Offices like Dutch consulting firm YNNO have redesigned their office around this concept. YNNO can rock this type of office space planning, as most of their employees are highly mobile with their work.

“Workers should have a place to check in and plug in, but don’t need designated desks, especially since they travel so much as consultants,” explains Suzanne LaBarre. “Think of it as less of an office than a homebase.”

LaBarre figures that YNNO can go a lot further than previous attempts at abolishing the cubicle, largely since the technology and the mindset has now dovetailed with acceptance of this space planning concept.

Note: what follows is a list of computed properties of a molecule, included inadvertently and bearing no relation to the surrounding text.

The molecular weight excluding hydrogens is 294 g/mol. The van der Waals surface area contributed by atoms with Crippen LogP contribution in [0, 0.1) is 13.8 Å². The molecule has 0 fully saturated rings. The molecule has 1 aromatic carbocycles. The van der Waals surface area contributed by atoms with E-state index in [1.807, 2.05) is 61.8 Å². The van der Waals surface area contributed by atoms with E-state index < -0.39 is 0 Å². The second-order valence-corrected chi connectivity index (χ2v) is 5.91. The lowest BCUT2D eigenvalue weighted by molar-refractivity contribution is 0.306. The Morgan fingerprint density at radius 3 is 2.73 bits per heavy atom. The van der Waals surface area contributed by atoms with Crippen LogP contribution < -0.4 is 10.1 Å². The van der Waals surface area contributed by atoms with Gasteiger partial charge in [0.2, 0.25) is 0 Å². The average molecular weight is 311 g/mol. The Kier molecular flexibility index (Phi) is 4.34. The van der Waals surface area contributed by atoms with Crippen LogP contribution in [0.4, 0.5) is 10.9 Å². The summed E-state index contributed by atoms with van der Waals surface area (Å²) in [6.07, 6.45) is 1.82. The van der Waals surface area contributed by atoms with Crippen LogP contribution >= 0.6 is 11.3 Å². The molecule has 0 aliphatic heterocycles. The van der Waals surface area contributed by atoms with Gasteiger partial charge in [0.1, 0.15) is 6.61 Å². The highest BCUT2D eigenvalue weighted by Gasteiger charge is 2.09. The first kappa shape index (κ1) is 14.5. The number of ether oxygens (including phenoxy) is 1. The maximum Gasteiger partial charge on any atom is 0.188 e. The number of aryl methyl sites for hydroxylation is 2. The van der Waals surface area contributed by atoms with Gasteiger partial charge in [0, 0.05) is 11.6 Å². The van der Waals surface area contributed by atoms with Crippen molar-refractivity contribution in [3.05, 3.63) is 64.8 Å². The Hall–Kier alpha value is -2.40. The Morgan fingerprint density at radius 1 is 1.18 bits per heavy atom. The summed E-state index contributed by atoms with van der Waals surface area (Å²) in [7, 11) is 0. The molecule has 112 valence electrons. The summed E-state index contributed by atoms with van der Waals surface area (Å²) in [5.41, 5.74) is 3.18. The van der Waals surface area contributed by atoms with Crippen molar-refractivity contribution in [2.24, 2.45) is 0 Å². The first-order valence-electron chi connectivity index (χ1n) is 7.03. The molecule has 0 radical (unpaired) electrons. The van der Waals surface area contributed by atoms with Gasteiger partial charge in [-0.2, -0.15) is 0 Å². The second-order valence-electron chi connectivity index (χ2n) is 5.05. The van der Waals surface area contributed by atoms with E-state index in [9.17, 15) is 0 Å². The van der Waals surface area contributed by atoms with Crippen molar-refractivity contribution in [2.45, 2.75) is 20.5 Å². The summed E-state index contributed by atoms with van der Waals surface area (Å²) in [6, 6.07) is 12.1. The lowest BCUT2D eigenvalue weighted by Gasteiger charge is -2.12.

“We’re more comfortable as mobile employees now than we were then, in large part because we depend on mobile technology,” speculates LaBarre. “The technology will only continue loosening the corsetry of traditional office work…. expect YNNO’s office to become the norm, rather than the exception.”

Whether office space planning experts keep office cubicles or move on to open creative spaces or hot desking, it’s all one to Marc Kushner as long as they keep one thing in mind: the workplace should enable fun.

Good offices consider the joy of work. As an employer, you want to create an experience that is positive and proactive in the workplace. And we’ve seen much experimentation over the years—open offices, closed offices, eco design, and so on. But what it all comes down to is that a workplace is part of the human experience, and a nicer office can help you to have happier, more productive workers.

Asking the Right Questions About Your Cubicle Furniture.